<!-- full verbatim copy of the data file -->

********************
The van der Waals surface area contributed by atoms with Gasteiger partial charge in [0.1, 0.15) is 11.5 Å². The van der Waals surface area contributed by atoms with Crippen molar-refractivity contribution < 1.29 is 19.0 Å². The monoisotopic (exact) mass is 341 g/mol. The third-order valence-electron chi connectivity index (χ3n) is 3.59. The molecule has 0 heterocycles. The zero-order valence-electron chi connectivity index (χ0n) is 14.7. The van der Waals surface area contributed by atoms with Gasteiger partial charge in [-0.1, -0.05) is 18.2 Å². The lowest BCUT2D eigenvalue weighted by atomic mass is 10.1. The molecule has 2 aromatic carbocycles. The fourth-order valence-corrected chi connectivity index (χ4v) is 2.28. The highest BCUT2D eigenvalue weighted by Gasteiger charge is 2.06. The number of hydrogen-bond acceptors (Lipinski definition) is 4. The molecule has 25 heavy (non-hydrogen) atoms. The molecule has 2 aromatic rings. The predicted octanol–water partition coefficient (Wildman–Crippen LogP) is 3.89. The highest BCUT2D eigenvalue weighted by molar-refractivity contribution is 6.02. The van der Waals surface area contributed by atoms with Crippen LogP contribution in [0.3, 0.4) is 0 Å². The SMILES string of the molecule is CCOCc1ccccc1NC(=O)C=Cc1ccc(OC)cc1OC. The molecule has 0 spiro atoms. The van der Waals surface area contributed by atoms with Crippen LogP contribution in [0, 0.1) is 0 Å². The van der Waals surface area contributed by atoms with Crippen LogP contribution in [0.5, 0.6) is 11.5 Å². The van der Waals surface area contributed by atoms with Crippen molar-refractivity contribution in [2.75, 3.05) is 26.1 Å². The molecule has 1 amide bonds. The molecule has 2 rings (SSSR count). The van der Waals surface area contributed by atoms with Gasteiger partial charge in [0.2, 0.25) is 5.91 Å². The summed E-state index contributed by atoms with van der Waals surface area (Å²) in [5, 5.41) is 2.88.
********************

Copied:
The van der Waals surface area contributed by atoms with Gasteiger partial charge in [0.1, 0.15) is 11.5 Å². The van der Waals surface area contributed by atoms with Crippen molar-refractivity contribution < 1.29 is 19.0 Å². The monoisotopic (exact) mass is 341 g/mol. The third-order valence-electron chi connectivity index (χ3n) is 3.59. The molecule has 0 heterocycles. The zero-order valence-electron chi connectivity index (χ0n) is 14.7. The van der Waals surface area contributed by atoms with Gasteiger partial charge in [-0.1, -0.05) is 18.2 Å². The lowest BCUT2D eigenvalue weighted by atomic mass is 10.1. The molecule has 2 aromatic carbocycles. The fourth-order valence-corrected chi connectivity index (χ4v) is 2.28. The highest BCUT2D eigenvalue weighted by Gasteiger charge is 2.06. The number of hydrogen-bond acceptors (Lipinski definition) is 4. The molecule has 25 heavy (non-hydrogen) atoms. The molecule has 2 aromatic rings. The predicted octanol–water partition coefficient (Wildman–Crippen LogP) is 3.89. The highest BCUT2D eigenvalue weighted by molar-refractivity contribution is 6.02. The van der Waals surface area contributed by atoms with Crippen LogP contribution in [0.3, 0.4) is 0 Å². The SMILES string of the molecule is CCOCc1ccccc1NC(=O)C=Cc1ccc(OC)cc1OC. The molecule has 0 spiro atoms. The van der Waals surface area contributed by atoms with Crippen LogP contribution in [0, 0.1) is 0 Å². The van der Waals surface area contributed by atoms with Crippen LogP contribution in [0.5, 0.6) is 11.5 Å². The van der Waals surface area contributed by atoms with Crippen molar-refractivity contribution in [2.75, 3.05) is 26.1 Å². The molecule has 1 amide bonds. The molecule has 2 rings (SSSR count). The van der Waals surface area contributed by atoms with Gasteiger partial charge in [0.2, 0.25) is 5.91 Å². The summed E-state index contributed by atoms with van der Waals surface area (Å²) in [5, 5.41) is 2.88.